Property Crimes

Property Crime: A Comprehensive Overview

Property crimes are acts of theft or damages to another person’s property without the use of force or threat. Common property crimes include burglary, larceny, motor vehicle theft, arson, vandalism, and shoplifting. While these crimes are typically considered to be among the least serious offenses in the criminal justice system, they should still not be taken lightly.

A criminal lawyer can defend you or a loved one who is accused of wrongfully taking or possessing another person’s property without their expressed consent. Property crimes are usually not considered to be violent crimes, though sometimes violence comes with the taking of property.

Usually, property crimes involve the taking of expensive or costly items and may involve the use of force depending on the specific crime. A criminal lawyer can defend you or a loved one if accusations of property crime have been filed.

Types of Property Crime

Property crime is a broad classification of offenses that involve the taking of money or property without the use of physical force or fear. It includes vandalism, shoplifting, theft, motor vehicle theft, burglary, larceny, and arson. In this article, we’ll take a closer look at each type of property crime and discuss potential consequences as well as whether it is a felony or misdemeanor.


Vandalism is the willful destruction or defacement of public or private property without permission. Examples include graffiti, breaking windows, and damaging street signs. Depending on the amount of damage done and the value of the property involved, it can be charged as a misdemeanor or a felony. Potential consequences include fines, community service, and in some cases even prison time.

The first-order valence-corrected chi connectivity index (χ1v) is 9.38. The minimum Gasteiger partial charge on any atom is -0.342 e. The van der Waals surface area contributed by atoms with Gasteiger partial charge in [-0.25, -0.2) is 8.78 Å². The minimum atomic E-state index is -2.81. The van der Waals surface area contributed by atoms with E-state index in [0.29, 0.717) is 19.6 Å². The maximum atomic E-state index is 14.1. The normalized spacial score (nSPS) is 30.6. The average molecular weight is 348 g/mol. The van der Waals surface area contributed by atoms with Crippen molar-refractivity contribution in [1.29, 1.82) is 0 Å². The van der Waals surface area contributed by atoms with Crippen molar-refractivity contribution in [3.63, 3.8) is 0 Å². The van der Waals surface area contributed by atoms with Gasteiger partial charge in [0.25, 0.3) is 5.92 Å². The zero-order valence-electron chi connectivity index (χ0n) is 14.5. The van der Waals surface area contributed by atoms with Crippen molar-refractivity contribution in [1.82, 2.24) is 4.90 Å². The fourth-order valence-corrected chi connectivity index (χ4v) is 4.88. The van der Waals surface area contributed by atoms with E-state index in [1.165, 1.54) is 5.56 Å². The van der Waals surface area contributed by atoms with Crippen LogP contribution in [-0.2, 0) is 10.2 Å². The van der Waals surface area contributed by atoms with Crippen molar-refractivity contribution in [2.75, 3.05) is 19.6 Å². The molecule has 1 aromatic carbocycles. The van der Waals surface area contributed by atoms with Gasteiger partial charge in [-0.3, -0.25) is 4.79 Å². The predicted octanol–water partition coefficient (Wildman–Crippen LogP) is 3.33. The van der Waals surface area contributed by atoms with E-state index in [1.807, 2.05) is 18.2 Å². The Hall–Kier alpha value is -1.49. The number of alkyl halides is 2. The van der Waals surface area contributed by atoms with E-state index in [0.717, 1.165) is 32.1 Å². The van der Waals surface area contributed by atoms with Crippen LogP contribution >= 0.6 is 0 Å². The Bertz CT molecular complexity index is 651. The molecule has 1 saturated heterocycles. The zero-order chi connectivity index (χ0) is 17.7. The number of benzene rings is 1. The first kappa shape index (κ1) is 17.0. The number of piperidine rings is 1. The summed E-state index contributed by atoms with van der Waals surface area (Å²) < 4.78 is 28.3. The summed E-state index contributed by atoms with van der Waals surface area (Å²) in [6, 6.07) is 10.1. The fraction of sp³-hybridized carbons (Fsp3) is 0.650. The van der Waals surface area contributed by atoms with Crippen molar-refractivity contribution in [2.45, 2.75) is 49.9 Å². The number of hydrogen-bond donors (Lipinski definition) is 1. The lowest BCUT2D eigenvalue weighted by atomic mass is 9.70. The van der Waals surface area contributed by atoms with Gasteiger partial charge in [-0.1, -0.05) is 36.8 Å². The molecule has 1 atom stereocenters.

Shoplifting is the act of taking merchandise from a store without paying for it. This can range from minor items to expensive jewelry and electronics. Shoplifting is generally considered a misdemeanor, but it can be charged as a felony depending on the amount stolen. Potential consequences include payment of restitution, fines, and possible jail time.


Theft involves the taking of another person’s property with the intent to permanently deprive them of it. This includes stealing from stores, homes, or other individuals. Depending on the value and type of items taken, it can be charged as either a felony or misdemeanor. Potential consequences include jail time, probation or parole, restitution, and/or community service.

Motor Vehicle Theft

Motor Vehicle Theft involves taking another person’s car without their permission. Jail time is a likely consequence if convicted, and it may also include probation or parole and hefty fines. In some states, it is considered a felony regardless of the value of the vehicle taken.


Burglary refers to the unlawful entering into an occupied structure or dwelling with the intent to commit a crime. This could range from stealing property to assault or murder. It is generally considered a felony and could potentially result in long prison sentences and large fines.


Larceny is the unlawful taking of another person’s property with the intent to permanently deprive them of it. This typically refers to stealing something from a person rather than shoplifting. It can be charged as either a felony or a misdemeanor depending on the value of the property taken, and possible consequences can vary greatly in severity depending on the facts of the case.